By Joe Ortiz
The recent fiasco concerning shock jock host Don Imus has opened the doors to a new dialogue that has been lying dormant for decades. Imus’ removal from the lofty platform that provided numerous elected officials, media personalities and civic leaders a bully pulpit to showcase their respective agendas, has been toppled over by an outcry of indignation, mainly from African Americans.
Some media folks are still debating whether the Imus firing was justified. Losing three million dollars in salary per year is steep. Imus apologized personally to the members of the Rutgers woman basketball players for his loathsome remarks and they accepted his apology. Was it fair for him to be fired for making negative remarks about the Rutger’s woman basketball team? Was he a victim of an overzealous segment of American society?
Being a radio talk show is not an easy job. I know. Being the first Mexican American in US history to conduct a talk show on an English-language, commercial radio station (KABC Talk Radio, 1971) was difficult on many fronts. I experienced mail filled with racial epithets from hundreds of white folks. My career at KABC was short-lived. No! I didn’t make any derogatory remarks against blacks, Hispanics, whites or any other race; I was let go because I didn’t know enough about the state of Israel.
One late December morning, while hosting the 9 am to 1 pm shift, a caller asked me how I felt about concentration camps in Israel. I responded that concentration camps should be banned throughout the whole world. The next caller called me and began to dress me down, stating that there are no concentration camps in Israel. I responded that I don’t know whether there were any such camps in Israel, but if there is, they should be shut down. Suddenly my board lit up with hundreds of callers ready to join the fiery debate, which lasted for hours. Later that evening, as I attended a Christmas Party at the home of the radio station’s general manager, I overheard a stunning conversation by two of my KABC colleagues who were standing a few feet away from me.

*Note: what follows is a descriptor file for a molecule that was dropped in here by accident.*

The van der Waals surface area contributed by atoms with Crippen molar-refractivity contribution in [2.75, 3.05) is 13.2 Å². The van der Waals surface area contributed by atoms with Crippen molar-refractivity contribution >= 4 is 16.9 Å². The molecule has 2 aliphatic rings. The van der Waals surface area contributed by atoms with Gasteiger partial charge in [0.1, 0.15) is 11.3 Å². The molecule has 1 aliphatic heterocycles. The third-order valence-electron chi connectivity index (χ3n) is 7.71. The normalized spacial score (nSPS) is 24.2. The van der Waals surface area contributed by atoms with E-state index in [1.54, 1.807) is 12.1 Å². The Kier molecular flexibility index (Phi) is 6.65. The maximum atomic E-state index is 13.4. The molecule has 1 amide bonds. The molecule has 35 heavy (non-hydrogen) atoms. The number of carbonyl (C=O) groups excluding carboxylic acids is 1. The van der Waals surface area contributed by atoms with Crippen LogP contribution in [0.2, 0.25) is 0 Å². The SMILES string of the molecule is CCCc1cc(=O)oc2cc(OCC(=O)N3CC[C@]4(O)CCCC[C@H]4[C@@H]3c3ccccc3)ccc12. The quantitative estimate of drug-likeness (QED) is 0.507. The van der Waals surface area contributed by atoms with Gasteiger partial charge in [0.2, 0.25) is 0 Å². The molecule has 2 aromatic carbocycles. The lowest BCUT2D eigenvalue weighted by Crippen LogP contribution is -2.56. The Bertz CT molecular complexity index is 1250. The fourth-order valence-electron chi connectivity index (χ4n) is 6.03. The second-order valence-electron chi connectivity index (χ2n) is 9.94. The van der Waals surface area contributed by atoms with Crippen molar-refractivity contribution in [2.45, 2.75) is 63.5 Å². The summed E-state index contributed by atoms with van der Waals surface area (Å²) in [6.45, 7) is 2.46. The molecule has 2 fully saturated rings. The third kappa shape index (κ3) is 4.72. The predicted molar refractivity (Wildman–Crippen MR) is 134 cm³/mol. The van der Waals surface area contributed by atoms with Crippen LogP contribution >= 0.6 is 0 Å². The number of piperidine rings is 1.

“Boy, did they ever crucify Joe Ortiz today.”
“Yeah” responded the other colleague, “They really set him up good. He won’t last the week.”
The next Sunday, when I came to do my shift, I was told by my supervisor that I was being terminated. He said they appreciated my work, but that the station was going in a different direction. I didn’t cry, mope or get angry; I just continued my craft for another 22 years, and quite successfully.
The message here is that radio talk show hosts can be fired for any reason if enough people from certain sectors of our country cry loud enough. Be forewarned talk show hosts, what you say on the air can haunt you for the rest of your life. I know now, 30 years later, after extensive study of Israel and the Jewish community, if I ever return to talk radio, I know I would never make the same mistake I made on that frustrating day. I know that today I am more than prepared to discuss the affairs of Israel and its people with greater clarity. Regardless of Imus’ lack of knowledge and sensitivity of African Americans, he had more than 30 on air years to learn about and know their heart and soul. But, it’s too late now!
Joe Ortiz, a former Los Angeles based talk show host, is the author of two books recently published by Author House: The End Times Passover and Why Christians Will Suffer Great Tribulation.